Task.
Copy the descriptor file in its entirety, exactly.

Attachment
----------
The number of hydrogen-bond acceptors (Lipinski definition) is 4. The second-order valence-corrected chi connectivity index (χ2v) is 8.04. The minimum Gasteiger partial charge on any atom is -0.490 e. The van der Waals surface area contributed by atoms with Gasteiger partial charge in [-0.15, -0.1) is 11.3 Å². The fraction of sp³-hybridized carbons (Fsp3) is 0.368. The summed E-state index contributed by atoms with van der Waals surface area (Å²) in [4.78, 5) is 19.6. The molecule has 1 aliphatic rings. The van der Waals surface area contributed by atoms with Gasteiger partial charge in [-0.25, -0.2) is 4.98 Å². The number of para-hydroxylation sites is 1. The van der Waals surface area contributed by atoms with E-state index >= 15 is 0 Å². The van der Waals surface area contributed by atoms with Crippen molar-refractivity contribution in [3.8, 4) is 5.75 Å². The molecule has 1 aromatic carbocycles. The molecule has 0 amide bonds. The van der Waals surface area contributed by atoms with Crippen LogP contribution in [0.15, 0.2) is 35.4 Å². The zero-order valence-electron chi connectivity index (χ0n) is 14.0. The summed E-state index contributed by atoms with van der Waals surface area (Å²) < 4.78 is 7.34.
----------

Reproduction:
The number of hydrogen-bond acceptors (Lipinski definition) is 4. The second-order valence-corrected chi connectivity index (χ2v) is 8.04. The minimum Gasteiger partial charge on any atom is -0.490 e. The van der Waals surface area contributed by atoms with Gasteiger partial charge in [-0.15, -0.1) is 11.3 Å². The fraction of sp³-hybridized carbons (Fsp3) is 0.368. The summed E-state index contributed by atoms with van der Waals surface area (Å²) in [4.78, 5) is 19.6. The molecule has 1 aliphatic rings. The van der Waals surface area contributed by atoms with Gasteiger partial charge in [-0.25, -0.2) is 4.98 Å². The number of para-hydroxylation sites is 1. The van der Waals surface area contributed by atoms with E-state index >= 15 is 0 Å². The van der Waals surface area contributed by atoms with Crippen molar-refractivity contribution in [3.8, 4) is 5.75 Å². The molecule has 1 aromatic carbocycles. The molecule has 0 amide bonds. The van der Waals surface area contributed by atoms with Crippen LogP contribution in [0.15, 0.2) is 35.4 Å². The zero-order valence-electron chi connectivity index (χ0n) is 14.0. The summed E-state index contributed by atoms with van der Waals surface area (Å²) < 4.78 is 7.34.